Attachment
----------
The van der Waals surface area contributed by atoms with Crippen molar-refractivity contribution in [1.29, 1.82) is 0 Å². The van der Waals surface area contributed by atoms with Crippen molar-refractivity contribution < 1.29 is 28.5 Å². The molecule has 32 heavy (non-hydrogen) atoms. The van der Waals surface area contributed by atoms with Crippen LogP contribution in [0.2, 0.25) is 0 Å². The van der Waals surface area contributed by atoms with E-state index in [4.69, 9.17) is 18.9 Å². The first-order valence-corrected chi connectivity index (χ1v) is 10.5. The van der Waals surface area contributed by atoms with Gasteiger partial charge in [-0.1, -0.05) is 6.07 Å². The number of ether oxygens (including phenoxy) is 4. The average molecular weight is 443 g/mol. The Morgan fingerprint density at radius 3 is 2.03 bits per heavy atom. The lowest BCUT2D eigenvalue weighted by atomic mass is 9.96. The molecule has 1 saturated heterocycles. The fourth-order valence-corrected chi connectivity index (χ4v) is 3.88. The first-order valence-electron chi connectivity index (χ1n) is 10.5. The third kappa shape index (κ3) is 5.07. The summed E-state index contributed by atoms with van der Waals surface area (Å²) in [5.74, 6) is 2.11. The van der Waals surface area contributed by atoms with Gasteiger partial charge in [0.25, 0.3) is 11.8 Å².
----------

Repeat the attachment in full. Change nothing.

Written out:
The van der Waals surface area contributed by atoms with Crippen molar-refractivity contribution in [1.29, 1.82) is 0 Å². The van der Waals surface area contributed by atoms with Crippen molar-refractivity contribution < 1.29 is 28.5 Å². The molecule has 32 heavy (non-hydrogen) atoms. The van der Waals surface area contributed by atoms with Crippen LogP contribution in [0.2, 0.25) is 0 Å². The van der Waals surface area contributed by atoms with E-state index in [4.69, 9.17) is 18.9 Å². The first-order valence-corrected chi connectivity index (χ1v) is 10.5. The van der Waals surface area contributed by atoms with Gasteiger partial charge in [-0.1, -0.05) is 6.07 Å². The number of ether oxygens (including phenoxy) is 4. The average molecular weight is 443 g/mol. The Morgan fingerprint density at radius 3 is 2.03 bits per heavy atom. The lowest BCUT2D eigenvalue weighted by atomic mass is 9.96. The molecule has 1 saturated heterocycles. The fourth-order valence-corrected chi connectivity index (χ4v) is 3.88. The first-order valence-electron chi connectivity index (χ1n) is 10.5. The third kappa shape index (κ3) is 5.07. The summed E-state index contributed by atoms with van der Waals surface area (Å²) in [5.74, 6) is 2.11. The van der Waals surface area contributed by atoms with Gasteiger partial charge in [0.25, 0.3) is 11.8 Å².